The politics of defining one’s own art
David L. Horne, Ph.D ow oped | 8/8/2019, midnight
Chloe Wofford, otherwise known to the world as Toni Morrison, has just passed away this past Monday, Aug. 5, 2019, at age 88. Hers was a writer’s life fully lived.
Ms. Morrison, if looking for accolades, was either the predominant American writer of the last 40 years, or else quite simply the most awarded African American novelist, editor and wordsmith this country has produced in the last 50 years. Actually, both are true.
Yes, she wrote and published over 10 novels, several books of literary criticism, gave a series of master classes in literature at Harvard, won the Pulitzer Prize for writing, and became the first and thus far only African American woman to win the Nobel Prize (1993) for literature (an award that means one is chosen as the best writer in the world at that time).
Yes, she became the first Black American book editor at Random House Publishers, and worked with and shepherded into the limelight several other great writers, including Gayl Jones, Henry Dumas, and Toni Cade Bambara. Yes, she was the role model for how to unapologetically write about the Black Experience and make it meaningful to a very wide audience.
Four favorite Morrison quotes will always be:
(1) “I’m writing for black people, in the same way that Tolstoy was not writing for me, a 14-year-old colored girl from Lorain, Ohio. I don’t have to apologize or consider myself limited because I don’t [write about white people] – which is not absolutely true, there are lots of white people in my books. The point is not having the white critic sit on your shoulder and approve it.
(2) Writing is really a way of thinking, not just feeling but thinking about things that are disparate, unresolved, mysterious, problematic or just sweet.
(3) To get to a place where you could love anything you chose, not to need permission for desire, well now that was freedom.
(4) The function, the very serious function of racism is distraction. It keeps you from doing your work. It keeps you explaining, over and over again, your reason for being. Somebody says you have no language and you spend 20 years proving that you do. Somebody says your head isn’t shaped properly so you have scientists working on the fact that it is. Somebody says you have no art, so you dredge that up. Somebody says you have no kingdoms, so you dredge that up. None of this is necessary. There will always be one more thing.”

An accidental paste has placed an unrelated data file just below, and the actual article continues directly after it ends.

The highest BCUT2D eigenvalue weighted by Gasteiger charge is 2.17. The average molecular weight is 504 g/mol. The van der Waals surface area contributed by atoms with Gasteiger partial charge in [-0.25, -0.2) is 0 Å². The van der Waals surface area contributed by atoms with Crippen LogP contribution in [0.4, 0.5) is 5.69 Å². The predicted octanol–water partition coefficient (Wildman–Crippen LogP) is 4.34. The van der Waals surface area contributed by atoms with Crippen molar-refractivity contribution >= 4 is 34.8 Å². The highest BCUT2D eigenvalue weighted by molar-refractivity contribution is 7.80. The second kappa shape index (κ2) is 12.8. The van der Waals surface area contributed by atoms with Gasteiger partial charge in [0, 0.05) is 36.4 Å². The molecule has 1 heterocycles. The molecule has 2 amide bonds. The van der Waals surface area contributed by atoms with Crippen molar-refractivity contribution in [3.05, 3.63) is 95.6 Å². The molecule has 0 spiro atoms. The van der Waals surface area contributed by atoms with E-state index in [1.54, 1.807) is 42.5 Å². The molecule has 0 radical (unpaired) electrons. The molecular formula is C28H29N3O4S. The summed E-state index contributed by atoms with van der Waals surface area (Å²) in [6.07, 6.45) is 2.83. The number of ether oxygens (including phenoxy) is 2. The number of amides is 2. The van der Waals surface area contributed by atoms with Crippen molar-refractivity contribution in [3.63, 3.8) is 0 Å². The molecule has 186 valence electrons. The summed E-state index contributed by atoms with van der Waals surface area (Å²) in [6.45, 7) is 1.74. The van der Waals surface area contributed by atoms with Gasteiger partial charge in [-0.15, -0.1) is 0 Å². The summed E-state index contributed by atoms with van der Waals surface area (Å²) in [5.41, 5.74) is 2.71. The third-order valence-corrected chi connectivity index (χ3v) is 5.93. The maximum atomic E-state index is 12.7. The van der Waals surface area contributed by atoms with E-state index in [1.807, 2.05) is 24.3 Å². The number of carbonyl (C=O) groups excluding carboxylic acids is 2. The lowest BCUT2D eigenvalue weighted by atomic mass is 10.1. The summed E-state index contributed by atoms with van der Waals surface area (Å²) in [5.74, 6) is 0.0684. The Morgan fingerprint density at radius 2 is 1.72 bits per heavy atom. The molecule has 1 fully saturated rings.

Her most famous books remain, “The Bluest Eye,” Song of Solomon,” “Sula,” and “Beloved.”
The many varieties of the Black American story had, until Morrison, been most frequently told though the voices and reflections of White authors like William Faulkner, Mark Twain, and Harper Lee. The Harlem Renaissance writers had broken the mold, and Toni Morrison carried the craft to its highest peak.
It would be a great honor to her and them if this new generation of “Street Lit” writers put in the necessary time and talent to extend the clarity of thought and acuity of sight that Toni Morrison brought to the writing table, rather than to simply bulldoze through a number of action sequences and call that art. Laziness in writing is a great sin for those who truly can see further, but who choose, instead, to take the easy road forward.
Toni Morrison was blessed with immense sight and talent, and she left the world better read and more understandable than she found it.
May she rest in peace knowing her job was exceedingly well done.
Professor David L. Horne is founder and executive director of PAPPEI, the Pan African Public Policy and Ethical Institute, which is a new 501(c)(3) pending community-based organization or non-governmental organization (NGO). It is the stepparent organization for the California Black Think Tank which still operates and which meets every fourth Friday.
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